I am extremely grateful to Rafi and Dixie for giving me this opportunity. I have already learned an enormous amount about research resources, methodologies, and ethics. Through my work with Hive Research Lab, I have also learned about how nonprofits function and interact within a network, and about the benefits of informal, interest-driven learning. I want to thank Lainie DeCoursy, the HiveHQ Communications/Operations Manager, who has been very helpful with my study, and everyone else we have gone to—and will go to—for research advice.

In a roundabout way, I have become one of the youths benefitting from interest-driven, informal learning principles!

Rapid Research: The Hive Research Lab Method in 5 Easy Steps

There’s essentially one big question that drives our work here at Hive Research Lab: How can the Hive NYC network improve its capacity to support youth learning pathways and act as a robust innovation infrastructure for education?

As it turns out, Hive NYC members already have plenty of thoughts about how to do this!

On July 18th, during the Hive NYC meet up at the Lower Eastside Girls Club’s amazing new space, we gave a short introduction to the Hive Research Lab and then ran an activity with Hive members cheekily called “The HRL Method in Five Easy Steps,” which was somewhat of a condensed version of our design-based research approach. Instead of a multi-year timescale for the method though, we did it in about 25 minutes(!). Here are the steps we shared with Hive members:

Step 1. Form a group of three and choose a scribe.
Step 2. Decide on a question, based on the Lab’s research goals of improving Hive’s capacity to support youth pathways and trajectories and act as an infrastructure for innovation.
Step 3. Gather your data, by giving examples from your own practice related to the topic you’ve chosen.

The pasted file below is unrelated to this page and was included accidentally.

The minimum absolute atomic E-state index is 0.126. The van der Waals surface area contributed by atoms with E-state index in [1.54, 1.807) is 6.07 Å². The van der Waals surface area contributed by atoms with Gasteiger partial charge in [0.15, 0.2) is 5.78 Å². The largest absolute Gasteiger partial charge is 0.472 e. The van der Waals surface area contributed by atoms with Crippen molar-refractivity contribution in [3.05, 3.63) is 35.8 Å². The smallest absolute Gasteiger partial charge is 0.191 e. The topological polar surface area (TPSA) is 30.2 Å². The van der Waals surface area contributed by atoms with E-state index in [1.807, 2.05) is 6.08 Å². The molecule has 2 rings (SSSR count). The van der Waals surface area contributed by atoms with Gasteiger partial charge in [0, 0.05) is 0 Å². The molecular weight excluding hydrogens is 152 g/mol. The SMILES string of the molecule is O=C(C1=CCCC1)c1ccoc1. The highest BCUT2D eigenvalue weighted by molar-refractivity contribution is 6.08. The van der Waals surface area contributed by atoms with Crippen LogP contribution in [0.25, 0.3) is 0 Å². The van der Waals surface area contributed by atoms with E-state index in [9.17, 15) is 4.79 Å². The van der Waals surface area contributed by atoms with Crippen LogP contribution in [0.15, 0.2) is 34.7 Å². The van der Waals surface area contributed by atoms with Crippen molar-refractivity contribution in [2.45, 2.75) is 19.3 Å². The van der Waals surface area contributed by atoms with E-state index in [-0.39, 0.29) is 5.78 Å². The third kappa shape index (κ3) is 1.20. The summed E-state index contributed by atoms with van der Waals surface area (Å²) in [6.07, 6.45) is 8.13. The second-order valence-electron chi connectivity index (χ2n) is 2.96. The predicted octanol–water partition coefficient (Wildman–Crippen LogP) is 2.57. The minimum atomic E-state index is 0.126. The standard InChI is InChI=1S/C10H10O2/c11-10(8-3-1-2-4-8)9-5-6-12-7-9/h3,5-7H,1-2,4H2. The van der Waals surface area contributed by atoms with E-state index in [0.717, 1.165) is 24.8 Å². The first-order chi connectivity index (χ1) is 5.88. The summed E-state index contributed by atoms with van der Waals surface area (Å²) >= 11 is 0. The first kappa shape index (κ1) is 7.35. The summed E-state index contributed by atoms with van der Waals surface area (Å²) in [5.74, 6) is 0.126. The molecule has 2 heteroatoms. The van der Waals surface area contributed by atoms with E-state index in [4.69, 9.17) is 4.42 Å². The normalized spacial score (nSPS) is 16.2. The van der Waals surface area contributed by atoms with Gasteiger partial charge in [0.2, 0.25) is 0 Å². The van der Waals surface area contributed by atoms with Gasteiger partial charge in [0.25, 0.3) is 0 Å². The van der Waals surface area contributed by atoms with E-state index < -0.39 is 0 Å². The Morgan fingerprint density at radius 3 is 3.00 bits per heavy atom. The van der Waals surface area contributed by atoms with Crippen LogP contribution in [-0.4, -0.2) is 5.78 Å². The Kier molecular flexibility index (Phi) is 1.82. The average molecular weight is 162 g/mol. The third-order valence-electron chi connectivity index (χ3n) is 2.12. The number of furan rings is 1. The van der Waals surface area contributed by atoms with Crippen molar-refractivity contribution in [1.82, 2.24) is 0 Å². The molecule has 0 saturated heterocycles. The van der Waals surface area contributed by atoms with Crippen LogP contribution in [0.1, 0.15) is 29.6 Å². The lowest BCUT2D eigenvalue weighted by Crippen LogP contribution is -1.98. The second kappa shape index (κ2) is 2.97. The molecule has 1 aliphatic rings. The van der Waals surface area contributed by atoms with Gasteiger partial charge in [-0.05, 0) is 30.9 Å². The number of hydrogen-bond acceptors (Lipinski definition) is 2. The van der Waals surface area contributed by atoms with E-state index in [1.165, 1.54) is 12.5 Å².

Step 4. Analyze and synthesize your data. Based on data from step 3, come up with some broader lesson or principle that could be drawn from the examples surfaced across your group.
Step 5. Create a data-driven design. Based on results from step 4, come up with possible design changes that could be applied to a Hive NYC member program, organization or to the network writ large.

Reading through the activity sheets, we were blown away by all the great lessons and design suggestions everyone came up with in the very limited time we had. (A brief summary of the responses and the entire transcription of the sheets can be found after the jump.)

In terms of a broader lesson around supporting Youth Trajectories, we heard from a number of groups that adults can play a specific role connecting youth to learning opportunities while still allowing them to explore interests on their own. Also, members voiced that programming for youth trajectories requires not only identifying topics and activities (like gaming, fashion, or making) that are interesting and relevant to youth, but also recognizing that youth interest and relevance is a moving target and so educators much be prepared for constant rejiggering if necessary.

On the Innovation Infrastructure side, responses reflected an appreciation of the network’s collective differences and a call for more documentation and sharing of work and learnings (both practical and technical) so that members can be stronger collaborators going forward.

Our main goal for the activity was less about producing implementable designs (that’s for later!) and much more about getting Hive NYC members to both think about these network goals and what it could look like to use data (even if just from their own experiences) to drive a design process that addresses them. We think we were pretty successful in terms of giving everyone a brief preview of the kinds of collaborative analyzing and brainstorming that we’re planning on doing with Hive members as this work gets going. And even though it was meant to just be a teaser, the ideas and strategies everyone came up with for improving the network were truly insightful and demonstrate a deep and nuanced understanding of these issues and how a network infrastructure might begin to address them. We see huge potential in what’s to come and can’t wait to dig deeper into these topics with Hive members!

Check out the specifics of what each group documented after the jump.